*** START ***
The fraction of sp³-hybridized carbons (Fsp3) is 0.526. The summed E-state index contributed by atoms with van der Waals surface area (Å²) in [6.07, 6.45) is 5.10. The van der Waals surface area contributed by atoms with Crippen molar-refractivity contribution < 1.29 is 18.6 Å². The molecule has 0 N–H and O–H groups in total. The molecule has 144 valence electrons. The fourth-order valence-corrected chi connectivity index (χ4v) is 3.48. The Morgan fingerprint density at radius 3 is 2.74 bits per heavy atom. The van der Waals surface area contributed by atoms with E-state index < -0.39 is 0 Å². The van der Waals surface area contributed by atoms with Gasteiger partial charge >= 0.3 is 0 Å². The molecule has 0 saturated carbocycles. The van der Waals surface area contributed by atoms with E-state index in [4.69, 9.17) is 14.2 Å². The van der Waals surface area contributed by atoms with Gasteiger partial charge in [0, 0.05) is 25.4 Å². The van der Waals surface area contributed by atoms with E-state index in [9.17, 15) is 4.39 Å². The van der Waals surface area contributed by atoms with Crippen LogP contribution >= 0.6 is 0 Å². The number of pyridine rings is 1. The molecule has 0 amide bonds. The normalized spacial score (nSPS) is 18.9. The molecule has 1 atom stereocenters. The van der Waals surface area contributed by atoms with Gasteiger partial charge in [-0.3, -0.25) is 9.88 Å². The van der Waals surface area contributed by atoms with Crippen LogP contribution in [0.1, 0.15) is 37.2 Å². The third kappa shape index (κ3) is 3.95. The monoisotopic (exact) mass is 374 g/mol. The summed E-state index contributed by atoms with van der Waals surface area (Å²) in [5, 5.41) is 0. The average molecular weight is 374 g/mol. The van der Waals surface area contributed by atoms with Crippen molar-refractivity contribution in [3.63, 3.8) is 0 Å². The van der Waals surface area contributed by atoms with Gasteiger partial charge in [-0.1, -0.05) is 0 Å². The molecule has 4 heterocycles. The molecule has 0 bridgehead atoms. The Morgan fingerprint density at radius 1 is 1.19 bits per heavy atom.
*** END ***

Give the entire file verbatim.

The fraction of sp³-hybridized carbons (Fsp3) is 0.526. The summed E-state index contributed by atoms with van der Waals surface area (Å²) in [6.07, 6.45) is 5.10. The van der Waals surface area contributed by atoms with Crippen molar-refractivity contribution < 1.29 is 18.6 Å². The molecule has 0 N–H and O–H groups in total. The molecule has 144 valence electrons. The fourth-order valence-corrected chi connectivity index (χ4v) is 3.48. The Morgan fingerprint density at radius 3 is 2.74 bits per heavy atom. The van der Waals surface area contributed by atoms with E-state index < -0.39 is 0 Å². The van der Waals surface area contributed by atoms with Gasteiger partial charge >= 0.3 is 0 Å². The molecule has 0 saturated carbocycles. The van der Waals surface area contributed by atoms with E-state index in [4.69, 9.17) is 14.2 Å². The van der Waals surface area contributed by atoms with Gasteiger partial charge in [0, 0.05) is 25.4 Å². The van der Waals surface area contributed by atoms with E-state index in [9.17, 15) is 4.39 Å². The van der Waals surface area contributed by atoms with Crippen LogP contribution >= 0.6 is 0 Å². The number of pyridine rings is 1. The molecule has 0 amide bonds. The normalized spacial score (nSPS) is 18.9. The molecule has 1 atom stereocenters. The van der Waals surface area contributed by atoms with Gasteiger partial charge in [-0.3, -0.25) is 9.88 Å². The van der Waals surface area contributed by atoms with Crippen LogP contribution in [0.1, 0.15) is 37.2 Å². The third kappa shape index (κ3) is 3.95. The monoisotopic (exact) mass is 374 g/mol. The summed E-state index contributed by atoms with van der Waals surface area (Å²) in [5, 5.41) is 0. The average molecular weight is 374 g/mol. The van der Waals surface area contributed by atoms with Crippen molar-refractivity contribution in [3.63, 3.8) is 0 Å². The van der Waals surface area contributed by atoms with Gasteiger partial charge in [-0.1, -0.05) is 0 Å². The molecule has 4 heterocycles. The molecule has 0 bridgehead atoms. The Morgan fingerprint density at radius 1 is 1.19 bits per heavy atom.